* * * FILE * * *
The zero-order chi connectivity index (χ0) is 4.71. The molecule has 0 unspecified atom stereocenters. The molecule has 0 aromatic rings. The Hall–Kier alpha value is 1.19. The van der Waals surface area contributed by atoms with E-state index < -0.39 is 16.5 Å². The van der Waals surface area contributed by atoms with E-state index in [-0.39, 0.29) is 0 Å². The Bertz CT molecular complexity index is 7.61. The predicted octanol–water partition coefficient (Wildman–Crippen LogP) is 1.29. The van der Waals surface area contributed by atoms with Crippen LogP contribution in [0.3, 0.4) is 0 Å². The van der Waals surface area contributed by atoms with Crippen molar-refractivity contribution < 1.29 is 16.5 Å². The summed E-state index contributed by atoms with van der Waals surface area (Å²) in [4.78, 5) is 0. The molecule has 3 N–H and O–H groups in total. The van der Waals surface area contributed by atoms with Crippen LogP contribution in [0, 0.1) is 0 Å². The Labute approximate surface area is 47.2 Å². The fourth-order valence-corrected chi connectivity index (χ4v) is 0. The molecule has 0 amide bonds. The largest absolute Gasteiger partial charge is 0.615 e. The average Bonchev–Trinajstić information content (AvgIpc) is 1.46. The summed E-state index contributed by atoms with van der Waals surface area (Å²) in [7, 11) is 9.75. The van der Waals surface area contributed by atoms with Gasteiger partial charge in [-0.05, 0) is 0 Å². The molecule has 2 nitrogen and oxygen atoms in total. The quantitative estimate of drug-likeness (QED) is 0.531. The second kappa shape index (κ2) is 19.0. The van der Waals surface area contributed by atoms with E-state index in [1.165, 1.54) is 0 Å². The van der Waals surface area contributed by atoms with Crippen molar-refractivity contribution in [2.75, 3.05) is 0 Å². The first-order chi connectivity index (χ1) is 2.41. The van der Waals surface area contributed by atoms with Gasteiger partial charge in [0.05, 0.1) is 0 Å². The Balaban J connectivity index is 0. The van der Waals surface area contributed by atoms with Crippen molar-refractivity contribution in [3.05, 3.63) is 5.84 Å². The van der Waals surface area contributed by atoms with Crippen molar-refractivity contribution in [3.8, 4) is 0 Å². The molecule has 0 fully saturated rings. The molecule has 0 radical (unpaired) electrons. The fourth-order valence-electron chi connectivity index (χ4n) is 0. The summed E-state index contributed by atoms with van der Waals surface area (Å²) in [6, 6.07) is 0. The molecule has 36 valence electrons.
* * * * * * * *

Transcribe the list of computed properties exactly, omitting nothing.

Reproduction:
The zero-order chi connectivity index (χ0) is 4.71. The molecule has 0 unspecified atom stereocenters. The molecule has 0 aromatic rings. The Hall–Kier alpha value is 1.19. The van der Waals surface area contributed by atoms with E-state index < -0.39 is 16.5 Å². The van der Waals surface area contributed by atoms with E-state index in [-0.39, 0.29) is 0 Å². The Bertz CT molecular complexity index is 7.61. The predicted octanol–water partition coefficient (Wildman–Crippen LogP) is 1.29. The van der Waals surface area contributed by atoms with Crippen LogP contribution in [0.3, 0.4) is 0 Å². The van der Waals surface area contributed by atoms with Crippen molar-refractivity contribution < 1.29 is 16.5 Å². The summed E-state index contributed by atoms with van der Waals surface area (Å²) in [4.78, 5) is 0. The molecule has 3 N–H and O–H groups in total. The van der Waals surface area contributed by atoms with Crippen LogP contribution in [0, 0.1) is 0 Å². The Labute approximate surface area is 47.2 Å². The fourth-order valence-corrected chi connectivity index (χ4v) is 0. The molecule has 0 amide bonds. The largest absolute Gasteiger partial charge is 0.615 e. The average Bonchev–Trinajstić information content (AvgIpc) is 1.46. The summed E-state index contributed by atoms with van der Waals surface area (Å²) in [7, 11) is 9.75. The van der Waals surface area contributed by atoms with Gasteiger partial charge in [-0.05, 0) is 0 Å². The molecule has 2 nitrogen and oxygen atoms in total. The quantitative estimate of drug-likeness (QED) is 0.531. The second kappa shape index (κ2) is 19.0. The van der Waals surface area contributed by atoms with E-state index in [1.165, 1.54) is 0 Å². The van der Waals surface area contributed by atoms with Crippen molar-refractivity contribution in [2.75, 3.05) is 0 Å². The first-order chi connectivity index (χ1) is 2.41. The van der Waals surface area contributed by atoms with Gasteiger partial charge in [0.05, 0.1) is 0 Å². The Balaban J connectivity index is 0. The van der Waals surface area contributed by atoms with Crippen molar-refractivity contribution in [3.05, 3.63) is 5.84 Å². The van der Waals surface area contributed by atoms with Crippen molar-refractivity contribution in [3.8, 4) is 0 Å². The molecule has 0 fully saturated rings. The molecule has 0 radical (unpaired) electrons. The fourth-order valence-electron chi connectivity index (χ4n) is 0. The summed E-state index contributed by atoms with van der Waals surface area (Å²) in [6, 6.07) is 0. The molecule has 36 valence electrons.